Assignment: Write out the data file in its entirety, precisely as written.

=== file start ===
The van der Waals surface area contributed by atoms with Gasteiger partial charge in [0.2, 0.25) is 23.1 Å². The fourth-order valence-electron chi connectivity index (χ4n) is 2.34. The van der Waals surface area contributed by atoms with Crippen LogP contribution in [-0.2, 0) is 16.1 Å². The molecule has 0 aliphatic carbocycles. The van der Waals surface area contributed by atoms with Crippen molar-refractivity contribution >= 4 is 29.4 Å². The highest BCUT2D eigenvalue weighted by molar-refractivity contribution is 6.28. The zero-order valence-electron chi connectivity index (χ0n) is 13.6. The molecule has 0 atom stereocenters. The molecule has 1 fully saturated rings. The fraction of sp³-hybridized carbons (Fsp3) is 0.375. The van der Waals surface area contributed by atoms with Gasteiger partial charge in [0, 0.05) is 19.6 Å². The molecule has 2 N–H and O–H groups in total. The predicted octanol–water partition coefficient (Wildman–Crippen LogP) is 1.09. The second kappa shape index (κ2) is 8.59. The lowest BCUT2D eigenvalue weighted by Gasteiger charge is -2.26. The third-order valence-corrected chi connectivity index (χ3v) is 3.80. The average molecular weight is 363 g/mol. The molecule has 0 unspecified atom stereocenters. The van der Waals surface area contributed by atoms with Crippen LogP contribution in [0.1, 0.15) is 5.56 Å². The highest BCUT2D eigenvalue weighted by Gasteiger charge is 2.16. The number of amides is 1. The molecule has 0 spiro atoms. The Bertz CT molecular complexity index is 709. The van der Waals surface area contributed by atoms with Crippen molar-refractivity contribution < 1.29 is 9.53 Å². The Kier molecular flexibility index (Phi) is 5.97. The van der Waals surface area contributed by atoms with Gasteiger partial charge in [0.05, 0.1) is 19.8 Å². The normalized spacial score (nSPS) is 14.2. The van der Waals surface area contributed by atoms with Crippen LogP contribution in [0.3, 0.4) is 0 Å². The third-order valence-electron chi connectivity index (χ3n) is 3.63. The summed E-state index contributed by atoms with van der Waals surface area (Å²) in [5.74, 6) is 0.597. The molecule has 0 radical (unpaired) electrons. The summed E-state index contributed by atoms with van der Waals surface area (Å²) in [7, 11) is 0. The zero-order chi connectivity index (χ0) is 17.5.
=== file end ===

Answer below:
The van der Waals surface area contributed by atoms with Gasteiger partial charge in [0.2, 0.25) is 23.1 Å². The fourth-order valence-electron chi connectivity index (χ4n) is 2.34. The van der Waals surface area contributed by atoms with Crippen LogP contribution in [-0.2, 0) is 16.1 Å². The molecule has 0 aliphatic carbocycles. The van der Waals surface area contributed by atoms with Crippen molar-refractivity contribution >= 4 is 29.4 Å². The highest BCUT2D eigenvalue weighted by molar-refractivity contribution is 6.28. The zero-order valence-electron chi connectivity index (χ0n) is 13.6. The molecule has 0 atom stereocenters. The molecule has 1 fully saturated rings. The fraction of sp³-hybridized carbons (Fsp3) is 0.375. The van der Waals surface area contributed by atoms with Gasteiger partial charge in [0, 0.05) is 19.6 Å². The molecule has 2 N–H and O–H groups in total. The predicted octanol–water partition coefficient (Wildman–Crippen LogP) is 1.09. The second kappa shape index (κ2) is 8.59. The lowest BCUT2D eigenvalue weighted by Gasteiger charge is -2.26. The third-order valence-corrected chi connectivity index (χ3v) is 3.80. The average molecular weight is 363 g/mol. The molecule has 0 unspecified atom stereocenters. The van der Waals surface area contributed by atoms with Crippen LogP contribution in [0.1, 0.15) is 5.56 Å². The highest BCUT2D eigenvalue weighted by Gasteiger charge is 2.16. The number of amides is 1. The molecule has 0 spiro atoms. The Bertz CT molecular complexity index is 709. The van der Waals surface area contributed by atoms with Crippen molar-refractivity contribution < 1.29 is 9.53 Å². The Kier molecular flexibility index (Phi) is 5.97. The van der Waals surface area contributed by atoms with Gasteiger partial charge in [0.05, 0.1) is 19.8 Å². The normalized spacial score (nSPS) is 14.2. The van der Waals surface area contributed by atoms with Crippen LogP contribution in [0.3, 0.4) is 0 Å². The third-order valence-electron chi connectivity index (χ3n) is 3.63. The summed E-state index contributed by atoms with van der Waals surface area (Å²) in [5.74, 6) is 0.597. The molecule has 0 radical (unpaired) electrons. The summed E-state index contributed by atoms with van der Waals surface area (Å²) in [7, 11) is 0. The zero-order chi connectivity index (χ0) is 17.5.